The enrichment of massM 2 at C-6 of glucose was stable during the sampling period, with an average coefficient of variation of 3%, indicating that steady-state conditions were achieved (Fig. 4). The Ra of glucose, calculated from each of the four 10-min measurements for each of the subjects, in Table3, were higher in the subjects fasted 16 h compared with those fasted 22 h [1.84 ± 0.05 and 1.54 ± 0.09 mg ⋅ kg−1 ⋅ min−1(P < 0.02), respectively]. Also recorded in Table 3 are the C-5/C-2 values (plotted in Fig.3 C) for the 14th to 16th h and 22nd to 24th h. The small standard errors emphasize the relative constancy of those ratios. The ratio of 0.539 ± 0.023 at 14–16 h is significantly different from the ratio of 0.640 ± 0.022 at 22–24 h (P < 0.01). In the last column of Table 3 is the product of the fractional contribution of gluconeogenesis and the Ra of glucose, i.e., the quantities of glucose produced by gluconeogenesis. The quantities are not significantly different between the two time periods, averaging ∼1.0 mg ⋅ kg−1 ⋅ min−1.

Fig. 4.

Enrichment of the hydrogens at C-6 (M 2) at 10-min intervals beginning 2.5 h after initiating [6,6-2H2]glucose infusion, at 14 (○) and 22 h of fast (•).

View this table:
Table 3.

Rate of appearance of glucose, fractional contribution of gluconeogenesis, and calculated rate of gluconeogenesis

The enrichments at C-2 and C-5 of blood glucose from the three subjects given only two doses of2H2O, at 12 and 12.75 h of fasting, showed the same pattern as the enrichments from the subjects given twice the amount of2H2O (Fig. 5). Thus there was a gradual increase in the calculated contribution of gluconeogenesis between the 13th and 14th h (means 40.1 and 48.0%), and then it was constant for the next 2 h (mean at 15 h 48.7% and 49.4% at 16 h). Plasma water enrichments were similar to those at C-2 by the 15th h. In one subject, plasma water enrichment declined from 0.34% in the 13th h to 0.25% in the 14th h, presumably due to incomplete mixing, plasma being collected at the 13th h, only 15 min after the second dose of2H2O.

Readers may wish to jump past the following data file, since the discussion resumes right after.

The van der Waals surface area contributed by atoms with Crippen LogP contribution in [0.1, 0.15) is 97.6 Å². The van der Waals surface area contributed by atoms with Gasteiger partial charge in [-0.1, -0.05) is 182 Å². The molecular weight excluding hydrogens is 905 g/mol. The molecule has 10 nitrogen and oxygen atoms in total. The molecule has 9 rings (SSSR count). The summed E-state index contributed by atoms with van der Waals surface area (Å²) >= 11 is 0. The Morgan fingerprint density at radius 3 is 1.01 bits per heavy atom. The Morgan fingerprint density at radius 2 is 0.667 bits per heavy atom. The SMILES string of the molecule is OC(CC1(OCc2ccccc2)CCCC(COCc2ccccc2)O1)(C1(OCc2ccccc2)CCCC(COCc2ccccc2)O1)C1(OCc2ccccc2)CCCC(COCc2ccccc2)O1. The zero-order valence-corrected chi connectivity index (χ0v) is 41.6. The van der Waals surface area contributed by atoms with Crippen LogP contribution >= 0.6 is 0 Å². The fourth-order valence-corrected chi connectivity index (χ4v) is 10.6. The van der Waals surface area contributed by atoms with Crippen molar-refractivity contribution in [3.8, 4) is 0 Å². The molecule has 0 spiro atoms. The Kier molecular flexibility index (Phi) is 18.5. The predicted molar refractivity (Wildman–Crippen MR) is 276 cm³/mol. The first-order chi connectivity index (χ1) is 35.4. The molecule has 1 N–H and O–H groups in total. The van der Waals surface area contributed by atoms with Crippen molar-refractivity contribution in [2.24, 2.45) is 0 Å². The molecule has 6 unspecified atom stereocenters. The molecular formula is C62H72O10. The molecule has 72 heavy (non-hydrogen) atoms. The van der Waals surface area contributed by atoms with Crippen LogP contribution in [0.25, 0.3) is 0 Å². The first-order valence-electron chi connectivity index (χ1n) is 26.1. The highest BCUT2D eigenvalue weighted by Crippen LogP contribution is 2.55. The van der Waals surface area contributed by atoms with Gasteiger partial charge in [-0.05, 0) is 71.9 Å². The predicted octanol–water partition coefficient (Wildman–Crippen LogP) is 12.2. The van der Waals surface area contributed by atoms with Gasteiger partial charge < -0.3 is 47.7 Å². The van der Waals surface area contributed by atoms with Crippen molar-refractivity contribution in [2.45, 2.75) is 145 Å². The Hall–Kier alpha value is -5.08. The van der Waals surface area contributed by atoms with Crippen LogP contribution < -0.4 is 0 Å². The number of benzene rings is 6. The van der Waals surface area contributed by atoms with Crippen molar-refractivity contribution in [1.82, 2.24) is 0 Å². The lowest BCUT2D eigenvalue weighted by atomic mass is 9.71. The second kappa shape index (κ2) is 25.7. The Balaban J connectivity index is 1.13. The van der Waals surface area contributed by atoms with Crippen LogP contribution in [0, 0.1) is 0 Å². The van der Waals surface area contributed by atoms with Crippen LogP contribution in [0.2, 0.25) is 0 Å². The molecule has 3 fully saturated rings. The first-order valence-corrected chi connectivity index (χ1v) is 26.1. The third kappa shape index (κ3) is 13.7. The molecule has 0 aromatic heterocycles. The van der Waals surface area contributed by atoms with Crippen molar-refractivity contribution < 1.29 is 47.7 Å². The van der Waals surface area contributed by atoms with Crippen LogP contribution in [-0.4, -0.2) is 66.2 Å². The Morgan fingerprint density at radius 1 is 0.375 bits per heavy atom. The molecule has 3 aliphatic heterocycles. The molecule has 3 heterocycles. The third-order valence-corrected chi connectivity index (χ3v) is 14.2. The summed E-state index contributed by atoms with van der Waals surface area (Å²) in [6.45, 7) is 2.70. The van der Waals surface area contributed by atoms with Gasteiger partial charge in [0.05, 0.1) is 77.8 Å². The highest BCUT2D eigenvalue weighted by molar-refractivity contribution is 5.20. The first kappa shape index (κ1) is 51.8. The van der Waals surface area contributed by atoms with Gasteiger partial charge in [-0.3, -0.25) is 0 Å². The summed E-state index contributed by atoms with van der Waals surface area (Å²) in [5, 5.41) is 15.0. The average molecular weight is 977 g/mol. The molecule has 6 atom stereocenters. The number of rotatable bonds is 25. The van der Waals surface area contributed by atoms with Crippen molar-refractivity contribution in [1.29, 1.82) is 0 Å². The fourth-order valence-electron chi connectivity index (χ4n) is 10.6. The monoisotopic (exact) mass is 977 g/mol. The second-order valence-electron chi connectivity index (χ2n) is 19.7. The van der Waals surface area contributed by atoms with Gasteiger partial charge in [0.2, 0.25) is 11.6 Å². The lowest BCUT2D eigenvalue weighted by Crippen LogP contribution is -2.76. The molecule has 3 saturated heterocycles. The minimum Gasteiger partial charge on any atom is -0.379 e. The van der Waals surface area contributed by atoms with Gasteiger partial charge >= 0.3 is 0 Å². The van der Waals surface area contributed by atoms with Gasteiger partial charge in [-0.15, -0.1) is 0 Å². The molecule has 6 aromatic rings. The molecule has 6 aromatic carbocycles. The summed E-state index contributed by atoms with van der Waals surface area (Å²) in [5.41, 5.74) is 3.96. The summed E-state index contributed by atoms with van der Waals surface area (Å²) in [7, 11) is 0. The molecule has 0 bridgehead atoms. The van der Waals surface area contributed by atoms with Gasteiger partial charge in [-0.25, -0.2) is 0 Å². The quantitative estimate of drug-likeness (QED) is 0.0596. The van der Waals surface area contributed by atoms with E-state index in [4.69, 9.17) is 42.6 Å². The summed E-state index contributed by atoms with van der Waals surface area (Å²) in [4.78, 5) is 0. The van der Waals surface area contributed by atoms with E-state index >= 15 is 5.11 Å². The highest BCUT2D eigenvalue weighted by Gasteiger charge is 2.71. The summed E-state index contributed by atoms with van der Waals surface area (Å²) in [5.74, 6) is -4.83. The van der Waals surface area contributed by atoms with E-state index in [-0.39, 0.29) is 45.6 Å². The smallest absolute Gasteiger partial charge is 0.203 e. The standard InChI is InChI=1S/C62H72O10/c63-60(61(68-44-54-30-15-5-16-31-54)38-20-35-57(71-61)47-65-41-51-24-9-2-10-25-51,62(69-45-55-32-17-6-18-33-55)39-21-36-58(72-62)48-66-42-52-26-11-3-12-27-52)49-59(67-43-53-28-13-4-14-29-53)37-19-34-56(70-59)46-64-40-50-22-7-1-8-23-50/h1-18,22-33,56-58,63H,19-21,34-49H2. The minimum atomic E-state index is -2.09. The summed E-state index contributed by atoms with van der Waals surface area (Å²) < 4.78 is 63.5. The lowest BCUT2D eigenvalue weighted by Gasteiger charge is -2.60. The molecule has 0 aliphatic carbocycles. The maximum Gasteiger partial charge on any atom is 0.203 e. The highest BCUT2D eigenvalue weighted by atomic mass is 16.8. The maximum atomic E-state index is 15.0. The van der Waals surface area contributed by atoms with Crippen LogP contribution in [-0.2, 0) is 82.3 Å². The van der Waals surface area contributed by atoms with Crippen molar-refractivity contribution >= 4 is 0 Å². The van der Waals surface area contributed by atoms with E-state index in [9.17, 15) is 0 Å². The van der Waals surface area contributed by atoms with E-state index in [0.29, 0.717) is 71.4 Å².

Fig. 5.

Enrichments in plasma water (▴), and enrichments at C-5 (•) and C-2 (○) of blood glucose (left scale) and ratios of those enrichments (▪,right scale) for subjects (n = 3) given2H2O beginning 12 h into a fast to attain an enrichment of ≈0.25%.


Steady state in plasma water enrichment was attained within 3 h after beginning the ingestion of2H2O, emphasizing the relatively rapid absorption of2H2O and its mixing with body water. An enrichment in body water of 0.25% still allowed reliable measurements of C-5/C-2. Thus two doses and the resulting achievement of steady state in body water enrichment by 2 h can be accomplished without compromising estimates of gluconeogenesis. Possibly, an even shorter period to steady state could be achieved by giving the2H2O intravenously, but oral absorption seems so rapid that other routes seem unlikely to prove advantageous. Oral administration should result in hepatic water enrichment exceeding that in the systemic circulation for a period before complete equilibration, but that should not alter the C-5/C-2 generated.